The Right Way to Use a Car Seat Cover

A car seat cover is a recently highly sort after accessory by parents this has made there be an increase in supply with a variety of colors, materials and options now available. There are usually car seat covers that come with a car seat when you buy one but they are usually unimpressive and in a bland boring color. Hence parents opt for other options in the market that offer variety and style. By law, parents need to transport children in an age-appropriate car seat every time the drive, but many parents make simple mistakes with car seat installation and use, putting their child’s life in danger.

Every child seat is unique, so installation and use recommendations and requirements differ. That’s why it’s so important that parents read the owner’s manual for both the seat and the vehicle. Experts have compiled a list of common errors associated with car seat use and installation. By following these steps plus doing your own research to be armed with the appropriate information it’ll go a long way to prevent the wrong use of a car seat and car seat cover.

Loose installation of a car seat

Loose installation is the number-one mistake most parents make when installing a car seat. When installed the seat should move no more than 1 inch from side to side. Some seats require quite a bit of effort or a few installation “tricks” to secure. Some parents are tempted to use a “belt and suspenders” approach and secure a seat using both the lower-LATCH and seat belts to secure a seat. Many child seat manufacturers recommend against this; the belt and LATCH hardware can often overlap in your car, so we don’t recommend it either.

Make sure the straps are too loose.

The harness straps are supposed to be secured tightly over the child. If they are too lose a child could be ejected out of the car seat. There should not be any slack in the harness webbing. When pinched at the shoulder, you should not be pinching any harness webbing with your fingers. Also, avoid putting bulky clothing on children such as thick coats before you put them in a car seat. Instead, cover them with a blanket or coat after they are secured in the seat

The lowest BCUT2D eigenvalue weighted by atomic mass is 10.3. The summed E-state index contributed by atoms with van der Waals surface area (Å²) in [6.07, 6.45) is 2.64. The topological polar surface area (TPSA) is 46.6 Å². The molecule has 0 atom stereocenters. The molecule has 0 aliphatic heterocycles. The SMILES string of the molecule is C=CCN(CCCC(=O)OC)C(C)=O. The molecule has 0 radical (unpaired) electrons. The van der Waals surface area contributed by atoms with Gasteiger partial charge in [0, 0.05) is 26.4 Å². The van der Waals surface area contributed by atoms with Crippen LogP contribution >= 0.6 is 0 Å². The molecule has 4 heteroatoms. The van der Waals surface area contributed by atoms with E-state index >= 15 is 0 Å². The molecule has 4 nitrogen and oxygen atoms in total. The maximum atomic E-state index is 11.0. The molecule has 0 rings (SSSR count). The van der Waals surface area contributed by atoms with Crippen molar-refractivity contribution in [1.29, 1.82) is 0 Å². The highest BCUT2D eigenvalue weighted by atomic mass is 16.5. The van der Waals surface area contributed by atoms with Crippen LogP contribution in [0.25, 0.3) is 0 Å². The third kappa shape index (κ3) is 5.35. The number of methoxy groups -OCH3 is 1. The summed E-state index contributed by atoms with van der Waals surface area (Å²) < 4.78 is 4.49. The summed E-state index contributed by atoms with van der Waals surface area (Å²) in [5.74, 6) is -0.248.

Harness straps incorrectly positioned.

They should be at or below shoulder level in a rear-facing seat to avoid a child moving upward in the event of a crash, and at or above shoulder level in a forward-facing seat. Be sure to check the straps often, as children grow quickly and the harness position can be easily overlooked.

Use the top tether.

An Insurance Institute for Highway Safety study found that only half of car seats were attached by the top tether and most parents didn’t think it was necessary. Contrary to this misperception, the top tether is very important, because it significantly reduces a child’s potential for head and other injuries in a crash.

Do not turn the child forward too early.

Consumer Reports, the Academy of Pediatrics and other safety organizations, recommend that children should stay in rear-facing seats until age two. For most, this will mean that when a baby grows out of an infant seat, you’ll need to switch to a rear-facing convertible seat. From our experience, often a baby will outgrow the height of their infant seat before the weight. A convertible seat offers forward- and rear-facing orientation options but has an increased height limit. Rear-facing is safer for children than riding forward-facing as it does a better job in supporting and aligning a child’s head, neck, and spine in a crash.

Do not place toys, mirrors, or other items in or around a car seat.

These items, while convenient, can become dangerous projectiles in a crash. Securely store all loose items in the car in a console or pocket or the trunk. Something as innocent as an umbrella could become dangerous in a crash.

Not placing an infant seat at the correct angle.

Most seats have built-in recline indicators that properly angle the seat. If the seat is installed too far upright, a very young child’s head can tilt down and potentially cut off her breathing passageway; if the seat is too reclined, it can affect a seat crash performance. For a newborn, position the seat at the most reclined position allowed by the child-seat manufacturer. As the child becomes older you may be able to move the seat to a more upright position.

Moving children up to booster seats too soon.

A child needs to be able to sit properly in a seat for the entire ride—not something a young child is likely to do. In addition, the belt needs to fit the child correctly. Children generally can move to a booster between the ages of 4 years and 7 years. But the test is checking to see whether the seat belt lies midway between a child’s shoulder and neck, flat across the lap; whether her knees bend at the edge of the seat; and whether she can sit properly for the entire ride.

Improperly positioning the chest clip.

Too many times we see the chest clip way down by a child’s belly. The clip is supposed to slide up and be placed at armpit level. If it’s positioned too low a child can be ejected from the seat in a crash; too high, and it can interfere with breathing.

Following these instructions will help you start out using a car seat properly with a car seat cover of choice duly tested. As mentioned earlier make sure you do proper research and check reliable websites like government consumer reports and research websites. Read blogs for information and weigh the pros and cons of each product plus reviews. Follow these steps and your instincts and you’ll be on your way to appropriately prepare for a new baby.